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Anal Fissure: What is it, and How Does it Occur?

Anal fissure disease, referred to as anal crack in our language, is the second most common anal disorder after hemorrhoids. An anal fissure is defined as a tear or open wound that develops on the inner surface of the rectum near the anus. It often occurs in conjunction with constipation and straining. We can treat it through both surgical and non-surgical methods, depending entirely on the condition of the fissure. In the continuation of our article, we will provide a detailed explanation of the causes, symptoms, reasons, and treatment methods for anal fissures.

Anal Fissure: What is it?

In medical terminology, the condition known as anal fissure is referred to as “makat çatlağı” in our language. When this disorder occurs in the anal region, it is often felt as a sharp pain resembling a glass cut. It can result from chronic constipation, chronic diarrhea, anal intercourse, pregnancy and childbirth, or infections that can be transmitted sexually.

Causes of Anal Fissure

As mentioned in the paragraph above, there can be various reasons for the formation of fissures. However, constipation is the most common cause. Chronic diarrhea, anal intercourse, and normal childbirth often follow constipation. Rarely, sexually transmitted infections, diseases such as Crohn’s disease, tuberculosis, and syphilis can also be causes.

Symptoms of Anal Fissure

  • Sharp and intense pain during bowel movements
  • Pain and discomfort persisting for a while after bowel movements
  • Small amounts of bright-colored bleeding around the stool or on toilet paper during bowel movements.

Don’t Hesitate to Consult a Doctor for Anal Fissure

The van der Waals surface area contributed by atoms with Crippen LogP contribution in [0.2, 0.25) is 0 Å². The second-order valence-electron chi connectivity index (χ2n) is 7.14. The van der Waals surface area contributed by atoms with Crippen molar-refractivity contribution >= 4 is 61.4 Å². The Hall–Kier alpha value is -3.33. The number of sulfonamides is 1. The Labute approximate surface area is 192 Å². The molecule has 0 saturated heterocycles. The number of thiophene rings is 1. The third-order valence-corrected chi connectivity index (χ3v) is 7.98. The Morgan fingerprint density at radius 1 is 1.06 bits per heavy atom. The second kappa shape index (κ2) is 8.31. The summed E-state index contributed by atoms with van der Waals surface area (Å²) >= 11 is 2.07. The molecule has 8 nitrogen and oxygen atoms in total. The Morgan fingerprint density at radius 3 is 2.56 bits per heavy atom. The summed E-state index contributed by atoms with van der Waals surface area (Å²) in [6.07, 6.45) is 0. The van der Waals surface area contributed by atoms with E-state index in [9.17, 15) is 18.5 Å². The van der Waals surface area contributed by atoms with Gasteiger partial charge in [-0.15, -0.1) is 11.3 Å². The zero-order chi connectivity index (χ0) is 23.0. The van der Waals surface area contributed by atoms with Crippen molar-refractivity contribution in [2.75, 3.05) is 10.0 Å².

If you suspect that you are dealing with anal fissure (which is applicable to all anal disorders), it is essential to consult a doctor. Do not let the embarrassment associated with the affected area prevent you from seeking medical attention. Remember that doctors are professionals dedicated to addressing and treating health problems. No doctor will belittle you because of your condition. A proctology specialist will focus on treating your disease and will not concern themselves with any unrelated matters. In many cases, anal fissures can be treated with medication when they first occur. However, due to embarrassment and hesitation, people may delay seeking medical help, leading to the condition becoming chronic, and in such cases, medication may not be effective. Every moment you delay seeing a doctor, you not only expose yourself to more discomfort but also contribute to the progression of the disease.

How is Anal Fissure Diagnosed?

After listening to your complaints, your doctor may conduct various examinations to ensure and make a definitive diagnosis. Fissures are often diagnosed through visual and finger examinations.

Are There Different Types of Anal Fissures? What are They?

As mentioned in various parts of our article, anal fissures come in two types: acute and chronic. Acute fissures, usually a small tear that can be healed with ointments recommended by a doctor, might resolve if treated early. However, if the hesitation to consult a doctor and the belief that it will heal on its own persist, it may become chronic, requiring surgical intervention.

What is Acute Anal Fissure, and How Does it Heal?

The acute period refers to the initial 10-15 days when the anal fissure first occurs. In the first 15 days, an acute anal fissure is often superficial and appears as a small tear. Symptoms during the acute phase are short-lived, felt during bowel movements and quickly subsiding afterward. During this period, changing dietary habits, resolving constipation, and using ointments recommended by a doctor can help heal the fissure without surgical intervention.

What is Chronic Anal Fissure, and How Does it Heal?

Chronic fissures emerge when there is no intervention during the acute phase, leading to progression. Fissures at this stage are larger, and the pain felt during or after bowel movements is more intense and sharp. In other words, the symptoms of the fissure increase proportionally with the size of the tear and the time elapsed since its initial occurrence. Healing chronic fissures is not possible without surgical treatments. Depending on the situation, chronic fissures can be treated surgically or non-surgically.

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